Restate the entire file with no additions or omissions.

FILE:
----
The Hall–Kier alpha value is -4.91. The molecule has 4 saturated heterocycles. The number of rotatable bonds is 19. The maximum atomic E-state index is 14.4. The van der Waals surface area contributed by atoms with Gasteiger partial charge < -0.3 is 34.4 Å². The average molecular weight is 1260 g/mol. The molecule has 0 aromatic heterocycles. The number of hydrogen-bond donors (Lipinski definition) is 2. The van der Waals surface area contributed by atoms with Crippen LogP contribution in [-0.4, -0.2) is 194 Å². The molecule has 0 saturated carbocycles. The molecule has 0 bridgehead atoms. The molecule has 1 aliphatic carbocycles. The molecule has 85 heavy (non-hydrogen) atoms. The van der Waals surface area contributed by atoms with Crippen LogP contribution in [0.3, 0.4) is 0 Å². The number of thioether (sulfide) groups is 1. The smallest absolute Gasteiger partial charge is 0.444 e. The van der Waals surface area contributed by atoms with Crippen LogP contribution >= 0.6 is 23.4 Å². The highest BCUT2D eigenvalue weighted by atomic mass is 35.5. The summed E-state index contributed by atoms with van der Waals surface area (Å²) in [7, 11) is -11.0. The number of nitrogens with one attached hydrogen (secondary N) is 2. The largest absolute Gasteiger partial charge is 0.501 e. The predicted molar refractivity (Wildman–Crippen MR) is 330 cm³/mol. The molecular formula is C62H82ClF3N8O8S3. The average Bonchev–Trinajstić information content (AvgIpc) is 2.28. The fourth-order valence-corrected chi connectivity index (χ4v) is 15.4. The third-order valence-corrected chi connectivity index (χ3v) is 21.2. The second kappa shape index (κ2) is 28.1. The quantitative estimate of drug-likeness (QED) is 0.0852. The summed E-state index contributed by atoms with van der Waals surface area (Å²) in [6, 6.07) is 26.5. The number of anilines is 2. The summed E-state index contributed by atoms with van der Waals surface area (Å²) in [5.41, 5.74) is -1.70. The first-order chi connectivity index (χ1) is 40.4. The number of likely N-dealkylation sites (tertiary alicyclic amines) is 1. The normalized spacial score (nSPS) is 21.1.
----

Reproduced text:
The Hall–Kier alpha value is -4.91. The molecule has 4 saturated heterocycles. The number of rotatable bonds is 19. The maximum atomic E-state index is 14.4. The van der Waals surface area contributed by atoms with Gasteiger partial charge < -0.3 is 34.4 Å². The average molecular weight is 1260 g/mol. The molecule has 0 aromatic heterocycles. The number of hydrogen-bond donors (Lipinski definition) is 2. The van der Waals surface area contributed by atoms with Crippen LogP contribution in [-0.4, -0.2) is 194 Å². The molecule has 0 saturated carbocycles. The molecule has 0 bridgehead atoms. The molecule has 1 aliphatic carbocycles. The molecule has 85 heavy (non-hydrogen) atoms. The van der Waals surface area contributed by atoms with Crippen LogP contribution in [0.3, 0.4) is 0 Å². The number of thioether (sulfide) groups is 1. The smallest absolute Gasteiger partial charge is 0.444 e. The van der Waals surface area contributed by atoms with Crippen LogP contribution >= 0.6 is 23.4 Å². The highest BCUT2D eigenvalue weighted by atomic mass is 35.5. The summed E-state index contributed by atoms with van der Waals surface area (Å²) in [7, 11) is -11.0. The number of nitrogens with one attached hydrogen (secondary N) is 2. The largest absolute Gasteiger partial charge is 0.501 e. The predicted molar refractivity (Wildman–Crippen MR) is 330 cm³/mol. The molecular formula is C62H82ClF3N8O8S3. The average Bonchev–Trinajstić information content (AvgIpc) is 2.28. The fourth-order valence-corrected chi connectivity index (χ4v) is 15.4. The third-order valence-corrected chi connectivity index (χ3v) is 21.2. The second kappa shape index (κ2) is 28.1. The quantitative estimate of drug-likeness (QED) is 0.0852. The summed E-state index contributed by atoms with van der Waals surface area (Å²) in [6, 6.07) is 26.5. The number of anilines is 2. The summed E-state index contributed by atoms with van der Waals surface area (Å²) in [5.41, 5.74) is -1.70. The first-order chi connectivity index (χ1) is 40.4. The number of likely N-dealkylation sites (tertiary alicyclic amines) is 1. The normalized spacial score (nSPS) is 21.1.